COVID-19 Has Made Me Lose My Senses
Updated: May 31
In my small city of Meknes, I had to rely on my senses. Blind since the age of 17, I would use my walking stick to navigate the busy streets and broken sidewalks, and enter the grocery store with my nose held high. I followed the smells to the fresh food section where I breathed in bundles of cilantro and parsley. Grocery shopping in Morocco would be impossible for a blind person without the sense of smell.
Coming to Fayetteville, Arkansas to study on a Fulbright scholarship three years ago has meant liberation. I can rely on the Wal-Mart personal assistant to pick up my food and the free “Be My Eyes” app in which a sighted person volunteer helps me find the aisles and items I need.
Covid-19 has changed everything. To grocery shop, I must rely on my friends, as social distancing and masks that cover my nose have made it impossible to shop alone. Online shopping has experienced huge growth as big corporation implement changes to meet the demand. But in the rush, they have made mistakes that have left the disabled community bewildered. For a blind person, the hastily uploaded images on sites such as Amazon are not always as described, and buttons are not labelled for screen reading software that reads text and screen images using a voice synthesizer.
And then there’s my cane. For 13 years my cane has been my guide to the world. Even new places were not frightening, thanks to the magic of the white walking stick. Armed with my cane, I had felt fearless and ready to explore many destinations. Then, when WHO announced Covid-19 as a global pandemic, I was frightened because my cane could not distinguish the 6 ft distance required for “social distancing.” Suddenly, even asking someone to help me cross the road has become uncomfortable because of the fear of physical contact that the virus has imposed. The white cane that was a silent friend now lies untouched in the corner of my room.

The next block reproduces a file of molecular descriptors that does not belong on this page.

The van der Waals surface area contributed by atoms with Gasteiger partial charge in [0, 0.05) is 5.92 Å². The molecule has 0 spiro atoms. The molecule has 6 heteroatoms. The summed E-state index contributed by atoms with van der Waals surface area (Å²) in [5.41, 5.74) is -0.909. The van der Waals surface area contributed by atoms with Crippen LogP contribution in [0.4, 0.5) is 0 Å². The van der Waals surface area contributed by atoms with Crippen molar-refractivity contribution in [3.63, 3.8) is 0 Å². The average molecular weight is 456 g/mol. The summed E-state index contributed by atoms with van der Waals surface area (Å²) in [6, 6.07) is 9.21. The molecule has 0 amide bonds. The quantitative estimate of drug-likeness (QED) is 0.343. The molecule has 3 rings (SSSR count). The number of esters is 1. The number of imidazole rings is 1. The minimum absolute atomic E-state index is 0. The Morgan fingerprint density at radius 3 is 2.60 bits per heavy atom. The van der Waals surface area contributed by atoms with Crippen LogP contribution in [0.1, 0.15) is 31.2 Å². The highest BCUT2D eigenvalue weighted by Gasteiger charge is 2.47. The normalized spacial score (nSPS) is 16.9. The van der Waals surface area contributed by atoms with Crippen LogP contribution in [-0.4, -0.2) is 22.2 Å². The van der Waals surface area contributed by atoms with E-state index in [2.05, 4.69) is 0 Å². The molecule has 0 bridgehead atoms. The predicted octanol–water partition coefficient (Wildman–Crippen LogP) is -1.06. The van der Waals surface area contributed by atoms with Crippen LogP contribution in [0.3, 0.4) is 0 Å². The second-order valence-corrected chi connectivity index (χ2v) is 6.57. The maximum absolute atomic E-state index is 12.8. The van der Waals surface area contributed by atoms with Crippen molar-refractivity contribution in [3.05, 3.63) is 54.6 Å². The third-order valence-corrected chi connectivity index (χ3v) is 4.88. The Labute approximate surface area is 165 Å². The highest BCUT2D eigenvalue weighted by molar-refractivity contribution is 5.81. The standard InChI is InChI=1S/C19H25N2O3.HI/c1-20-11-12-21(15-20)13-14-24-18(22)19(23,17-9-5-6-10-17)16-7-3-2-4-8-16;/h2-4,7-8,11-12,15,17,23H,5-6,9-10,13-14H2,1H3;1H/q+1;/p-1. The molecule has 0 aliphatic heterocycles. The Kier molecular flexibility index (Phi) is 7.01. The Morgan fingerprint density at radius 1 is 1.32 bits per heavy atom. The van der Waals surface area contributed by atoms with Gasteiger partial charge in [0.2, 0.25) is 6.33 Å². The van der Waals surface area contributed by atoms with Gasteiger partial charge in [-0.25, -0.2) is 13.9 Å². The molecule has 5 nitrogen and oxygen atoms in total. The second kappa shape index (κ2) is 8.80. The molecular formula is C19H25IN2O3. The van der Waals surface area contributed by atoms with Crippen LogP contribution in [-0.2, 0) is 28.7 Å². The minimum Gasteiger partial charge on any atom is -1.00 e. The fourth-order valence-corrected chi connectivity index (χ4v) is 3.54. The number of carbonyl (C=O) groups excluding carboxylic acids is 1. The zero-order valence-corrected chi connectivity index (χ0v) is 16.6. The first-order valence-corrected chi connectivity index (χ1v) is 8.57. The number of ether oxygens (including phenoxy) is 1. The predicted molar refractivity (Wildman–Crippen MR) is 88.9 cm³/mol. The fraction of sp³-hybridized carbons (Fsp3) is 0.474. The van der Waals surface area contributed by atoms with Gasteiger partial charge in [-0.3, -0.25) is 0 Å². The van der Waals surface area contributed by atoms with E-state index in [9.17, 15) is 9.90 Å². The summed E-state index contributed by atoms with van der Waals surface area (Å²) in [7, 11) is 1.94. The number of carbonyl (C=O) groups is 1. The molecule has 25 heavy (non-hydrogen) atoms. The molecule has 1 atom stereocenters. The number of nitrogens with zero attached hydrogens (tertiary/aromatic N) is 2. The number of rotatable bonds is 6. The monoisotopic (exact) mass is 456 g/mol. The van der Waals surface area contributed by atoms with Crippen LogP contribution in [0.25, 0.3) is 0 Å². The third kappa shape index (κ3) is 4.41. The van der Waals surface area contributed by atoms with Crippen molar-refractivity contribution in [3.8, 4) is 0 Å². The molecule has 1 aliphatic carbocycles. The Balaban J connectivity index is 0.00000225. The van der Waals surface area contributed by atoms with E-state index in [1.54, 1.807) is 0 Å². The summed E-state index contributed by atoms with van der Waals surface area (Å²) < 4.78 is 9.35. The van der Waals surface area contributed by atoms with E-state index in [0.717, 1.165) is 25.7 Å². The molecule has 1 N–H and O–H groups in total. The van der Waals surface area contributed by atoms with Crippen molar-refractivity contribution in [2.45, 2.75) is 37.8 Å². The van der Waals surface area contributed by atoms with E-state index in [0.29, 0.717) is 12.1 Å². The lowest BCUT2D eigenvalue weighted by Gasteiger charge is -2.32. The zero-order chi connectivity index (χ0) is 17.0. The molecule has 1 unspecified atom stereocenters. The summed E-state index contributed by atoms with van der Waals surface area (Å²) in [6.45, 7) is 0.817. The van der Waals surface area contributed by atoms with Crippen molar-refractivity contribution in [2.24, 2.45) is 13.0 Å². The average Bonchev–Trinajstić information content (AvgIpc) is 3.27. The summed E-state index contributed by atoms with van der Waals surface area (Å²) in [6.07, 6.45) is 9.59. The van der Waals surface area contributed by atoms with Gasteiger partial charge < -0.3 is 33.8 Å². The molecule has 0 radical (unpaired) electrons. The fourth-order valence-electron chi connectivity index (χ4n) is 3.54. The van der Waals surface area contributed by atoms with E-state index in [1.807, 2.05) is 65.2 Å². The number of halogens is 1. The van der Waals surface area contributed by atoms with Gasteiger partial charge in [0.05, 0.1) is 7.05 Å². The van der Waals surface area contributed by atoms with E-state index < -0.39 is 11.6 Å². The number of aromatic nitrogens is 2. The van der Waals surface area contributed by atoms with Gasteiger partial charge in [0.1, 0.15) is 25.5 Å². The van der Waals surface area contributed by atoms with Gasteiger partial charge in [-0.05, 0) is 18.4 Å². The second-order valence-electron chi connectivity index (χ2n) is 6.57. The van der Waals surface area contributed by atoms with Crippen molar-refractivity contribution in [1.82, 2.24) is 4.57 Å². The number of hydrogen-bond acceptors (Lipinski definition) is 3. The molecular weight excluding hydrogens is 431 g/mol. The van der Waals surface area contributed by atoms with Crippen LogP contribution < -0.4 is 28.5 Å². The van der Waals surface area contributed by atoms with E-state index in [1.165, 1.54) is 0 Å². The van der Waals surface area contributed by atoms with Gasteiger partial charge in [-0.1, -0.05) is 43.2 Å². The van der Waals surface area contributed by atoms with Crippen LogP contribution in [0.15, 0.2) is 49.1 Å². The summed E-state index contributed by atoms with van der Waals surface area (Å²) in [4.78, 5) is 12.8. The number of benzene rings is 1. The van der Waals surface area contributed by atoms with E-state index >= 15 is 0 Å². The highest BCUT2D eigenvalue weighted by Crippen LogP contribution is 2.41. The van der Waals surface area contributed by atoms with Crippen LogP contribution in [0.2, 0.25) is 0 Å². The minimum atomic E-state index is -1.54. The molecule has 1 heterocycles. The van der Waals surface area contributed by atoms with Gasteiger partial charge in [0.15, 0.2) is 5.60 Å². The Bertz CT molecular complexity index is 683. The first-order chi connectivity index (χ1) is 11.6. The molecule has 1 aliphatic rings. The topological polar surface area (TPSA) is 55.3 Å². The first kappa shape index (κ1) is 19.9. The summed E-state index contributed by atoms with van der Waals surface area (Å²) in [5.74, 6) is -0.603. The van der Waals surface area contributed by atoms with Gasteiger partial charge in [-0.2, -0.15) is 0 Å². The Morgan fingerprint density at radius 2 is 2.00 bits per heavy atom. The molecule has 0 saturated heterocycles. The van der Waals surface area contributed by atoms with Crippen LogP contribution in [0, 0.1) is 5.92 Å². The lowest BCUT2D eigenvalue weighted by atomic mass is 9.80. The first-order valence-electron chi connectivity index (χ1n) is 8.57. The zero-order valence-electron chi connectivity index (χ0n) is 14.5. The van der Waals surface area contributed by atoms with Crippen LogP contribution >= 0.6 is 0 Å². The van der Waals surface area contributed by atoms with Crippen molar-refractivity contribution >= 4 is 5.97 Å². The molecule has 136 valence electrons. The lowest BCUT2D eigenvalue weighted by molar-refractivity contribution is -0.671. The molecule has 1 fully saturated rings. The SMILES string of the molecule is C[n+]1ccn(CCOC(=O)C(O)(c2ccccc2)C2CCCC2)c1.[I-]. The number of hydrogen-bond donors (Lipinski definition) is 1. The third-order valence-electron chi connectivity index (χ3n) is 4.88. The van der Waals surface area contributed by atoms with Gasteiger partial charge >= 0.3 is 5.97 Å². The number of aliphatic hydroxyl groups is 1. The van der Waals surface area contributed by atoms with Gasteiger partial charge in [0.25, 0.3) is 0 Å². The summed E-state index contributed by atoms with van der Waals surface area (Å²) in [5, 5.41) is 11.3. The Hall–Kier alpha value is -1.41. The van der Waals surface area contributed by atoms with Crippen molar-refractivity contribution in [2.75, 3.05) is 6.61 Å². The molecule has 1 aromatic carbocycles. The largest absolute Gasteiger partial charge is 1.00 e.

The pandemic has also deprived me of my ability to touch. The gloves were soft and cozy as I slid them onto my hands. But I no longer feel the touch of the braille books that brought me a vast array of knowledge. I can no longer access the touch screen on my phone, so it has become nothing better than a rock in my hands. As a result, I have lost the concept of time.
Lost in my own world, I have thought deeply about the value of senses and have wondered how anyone could cope without them. I never appreciated them as much as when I became powerless. I am impatiently waiting to re-connect with them again, and thus regain a measure of independence I lost to Covid-19.